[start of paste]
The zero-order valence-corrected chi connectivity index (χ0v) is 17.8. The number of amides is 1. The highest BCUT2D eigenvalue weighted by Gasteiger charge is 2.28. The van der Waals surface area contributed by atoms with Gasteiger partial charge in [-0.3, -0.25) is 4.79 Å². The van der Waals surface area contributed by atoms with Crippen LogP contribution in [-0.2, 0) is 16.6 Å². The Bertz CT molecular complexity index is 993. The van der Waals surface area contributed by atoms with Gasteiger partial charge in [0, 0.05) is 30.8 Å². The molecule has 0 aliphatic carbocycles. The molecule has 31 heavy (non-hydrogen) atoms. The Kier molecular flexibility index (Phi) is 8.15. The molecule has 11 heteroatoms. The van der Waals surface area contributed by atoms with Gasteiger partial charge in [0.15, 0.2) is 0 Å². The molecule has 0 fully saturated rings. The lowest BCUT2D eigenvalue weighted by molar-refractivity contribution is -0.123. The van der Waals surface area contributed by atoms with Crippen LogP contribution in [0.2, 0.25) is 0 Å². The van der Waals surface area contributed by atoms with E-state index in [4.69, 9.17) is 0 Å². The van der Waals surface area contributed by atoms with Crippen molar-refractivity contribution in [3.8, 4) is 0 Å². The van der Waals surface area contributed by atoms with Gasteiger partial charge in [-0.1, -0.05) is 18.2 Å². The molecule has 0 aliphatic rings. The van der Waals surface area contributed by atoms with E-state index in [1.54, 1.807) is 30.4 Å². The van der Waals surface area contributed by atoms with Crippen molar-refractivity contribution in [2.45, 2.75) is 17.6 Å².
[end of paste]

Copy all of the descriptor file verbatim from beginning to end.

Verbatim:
The zero-order valence-corrected chi connectivity index (χ0v) is 17.8. The number of amides is 1. The highest BCUT2D eigenvalue weighted by Gasteiger charge is 2.28. The van der Waals surface area contributed by atoms with Gasteiger partial charge in [-0.3, -0.25) is 4.79 Å². The van der Waals surface area contributed by atoms with Crippen LogP contribution in [-0.2, 0) is 16.6 Å². The Bertz CT molecular complexity index is 993. The van der Waals surface area contributed by atoms with Gasteiger partial charge in [0, 0.05) is 30.8 Å². The molecule has 0 aliphatic carbocycles. The molecule has 31 heavy (non-hydrogen) atoms. The Kier molecular flexibility index (Phi) is 8.15. The molecule has 11 heteroatoms. The van der Waals surface area contributed by atoms with Gasteiger partial charge in [0.15, 0.2) is 0 Å². The molecule has 0 fully saturated rings. The lowest BCUT2D eigenvalue weighted by molar-refractivity contribution is -0.123. The van der Waals surface area contributed by atoms with Crippen LogP contribution in [0.2, 0.25) is 0 Å². The van der Waals surface area contributed by atoms with E-state index in [4.69, 9.17) is 0 Å². The van der Waals surface area contributed by atoms with Crippen molar-refractivity contribution in [3.8, 4) is 0 Å². The van der Waals surface area contributed by atoms with Gasteiger partial charge in [-0.1, -0.05) is 18.2 Å². The molecule has 0 aliphatic rings. The van der Waals surface area contributed by atoms with E-state index in [1.54, 1.807) is 30.4 Å². The van der Waals surface area contributed by atoms with Crippen molar-refractivity contribution in [2.45, 2.75) is 17.6 Å².